Another thing I have to mention is Mafi's writing. It's been teetering on the edge of uncomfortable and purple prose for the whole duration of this trilogy, but in this installment, she finally managed to make it sound very beautiful and nice, she just finally managed to make it work. I don't have the nagging feeling anymore that she just strung some words together that didn't really make sense, hoping they'd sound quirky and melodic. Which they mostly didn't, her writing seemed just strange, up until now. I think, generally, Mafi has taken a huge step forward with this book, there wasn't even kissing and making out up until about 60%! That's a lot of progress.
But. But. As much as I'd like to praise the book, it's still, like I said, deficient in a lot of things. First of all, that'd be ... I don't know how to say this, but maybe credibility? It's like she's done a complete 180, and not only in the positive direction, but also for the worse. Suddenly, Warner is this extremely nice guy that's just misunderstood, and Adam is a massive douchebag. Warner was willing to let an innocent toddler die, to torture Juliette? Nah, it was just a simulation. That guy he shot in front of everyone? He beat his wife, his children, and was an all around despicable man. Warner didn't want to turn Juliette into a weapon, that was just an excuse to study her because he was trying to find a cure for his mother, whom he loves so much. And so on, and so on, after almost two books depicting Warner as evil incarnate, a madman that likes to torture and kill for the fun of it, and Juliette saying countless times how much she detests and hates him, suddenly she's telling him she loves him. Uhh, yeah.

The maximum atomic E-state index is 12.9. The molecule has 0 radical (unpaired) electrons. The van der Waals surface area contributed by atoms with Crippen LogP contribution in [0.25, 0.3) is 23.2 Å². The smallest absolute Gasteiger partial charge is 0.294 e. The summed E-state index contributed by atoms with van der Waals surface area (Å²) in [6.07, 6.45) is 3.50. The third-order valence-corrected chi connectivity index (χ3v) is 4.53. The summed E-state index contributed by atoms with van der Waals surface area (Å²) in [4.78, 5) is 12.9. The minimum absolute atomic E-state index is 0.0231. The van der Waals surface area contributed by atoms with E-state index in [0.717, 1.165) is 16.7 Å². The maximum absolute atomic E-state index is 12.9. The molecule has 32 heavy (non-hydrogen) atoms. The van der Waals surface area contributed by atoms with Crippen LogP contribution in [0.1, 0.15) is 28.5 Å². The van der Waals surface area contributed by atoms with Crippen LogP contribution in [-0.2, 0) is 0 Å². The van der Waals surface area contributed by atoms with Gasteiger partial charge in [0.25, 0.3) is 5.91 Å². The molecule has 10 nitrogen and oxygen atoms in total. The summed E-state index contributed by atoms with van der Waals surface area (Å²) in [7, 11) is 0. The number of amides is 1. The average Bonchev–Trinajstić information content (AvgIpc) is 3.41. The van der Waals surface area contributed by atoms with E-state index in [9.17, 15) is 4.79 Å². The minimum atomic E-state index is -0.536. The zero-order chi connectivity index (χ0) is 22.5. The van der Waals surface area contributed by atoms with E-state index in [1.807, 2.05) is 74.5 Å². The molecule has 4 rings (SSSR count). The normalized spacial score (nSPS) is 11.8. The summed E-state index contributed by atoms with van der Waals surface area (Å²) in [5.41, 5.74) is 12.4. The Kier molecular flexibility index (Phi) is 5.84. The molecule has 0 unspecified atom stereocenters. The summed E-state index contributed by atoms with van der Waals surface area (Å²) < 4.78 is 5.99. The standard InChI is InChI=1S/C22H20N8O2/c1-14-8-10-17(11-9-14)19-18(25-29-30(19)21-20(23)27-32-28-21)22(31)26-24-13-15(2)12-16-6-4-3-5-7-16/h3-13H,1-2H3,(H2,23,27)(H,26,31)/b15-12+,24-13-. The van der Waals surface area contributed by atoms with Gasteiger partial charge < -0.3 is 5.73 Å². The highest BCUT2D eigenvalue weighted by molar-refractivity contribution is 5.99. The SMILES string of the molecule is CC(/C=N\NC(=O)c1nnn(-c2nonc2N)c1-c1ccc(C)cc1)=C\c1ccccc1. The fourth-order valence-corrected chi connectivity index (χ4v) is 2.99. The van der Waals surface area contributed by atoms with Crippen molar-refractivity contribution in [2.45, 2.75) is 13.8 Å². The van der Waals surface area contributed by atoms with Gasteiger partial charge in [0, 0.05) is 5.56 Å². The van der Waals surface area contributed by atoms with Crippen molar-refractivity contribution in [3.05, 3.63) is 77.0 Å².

Now, don't get me wrong. I'm still standing with what I said: I love that Juliette (spoiler, although I think by now we all have guessed) ends up with Warner in the end, and I love Warner himself (more on that later), but making all of these excuses for him and his behavior just seemed like a last-minute attempt to make the reader like him more, to make him redeemable, and in my honest opinion, it didn't quite work. I'm not the best judge because I've already believed in Warner's goodness prior to all this, but still ... I'm sure a lot of others are going to agree with me on this, because it did feel a bit out of left field.
Second of all, there's this issue with plot. Hmm, plot. Juliette is making all these speeches about how she'll take down The Reestablishment, kill Anderson and lead the world to new greatness, but the final battle happens within ... oh yeah, the last 10% of the book. The last 10%, I'm not fucking kidding. That's when the battle starts, that's when Juliette tracks him down and does what she has to. Before that, all that's happened was a bit of shuffling around locations and training. That's ... it. I'm kind of astonished myself right now, because I did fly through this. I'm not complaining per se, because yeah, I'm guilty of enjoying it, but seriously ... the lack of actual plot is truly shocking. The whole time it's just character development (a bit), and the characters talking about their relationships with each other. It's really not much more than that.
But yeah (man this review is gonna take forever), in terms of character development, I did quite like this. I already mentioned that Juliette is finally starting to grow up, which was a big part of Ignite Me, but we also get a bit of how Kenji and Adam are struggling and coming to terms with how things are right now. Kenji trying to be the comedic relief in these bleak times but actually falling apart himself, Adam being furious and having all this bottled-up anger inside of him, it was nice seeing them. Although the same argument between Adam and Juliette about their relationship did get old after a while, too. The star, of course, was again Warner, because he's getting a lot more characterization than before, we see more and more sides of him every chapter and I think he is an ingenious character. So unapologetic for his behavior and attitude, not willing to change anything about him just to get others to like him more. It struck something in me, I mean yeah, I've always been a big fan of him, but he's very greatly done, so ... can you blame me?
FINAL VERDICT: A very nice, solid last installment, wrapping the trilogy up satisfactorily, although the ending was a bit of an open one and seemed a little hacked off, but ... all in all, I'm pleased. I never would have thought, after my huge dislike of the first book, that I'd ever end up actually caring about this series so much in the end. Well done, Mafi, catching me in your trap this way.
And if you have read this review up until now, you, my friend, are awesome and deserve all the good in the world.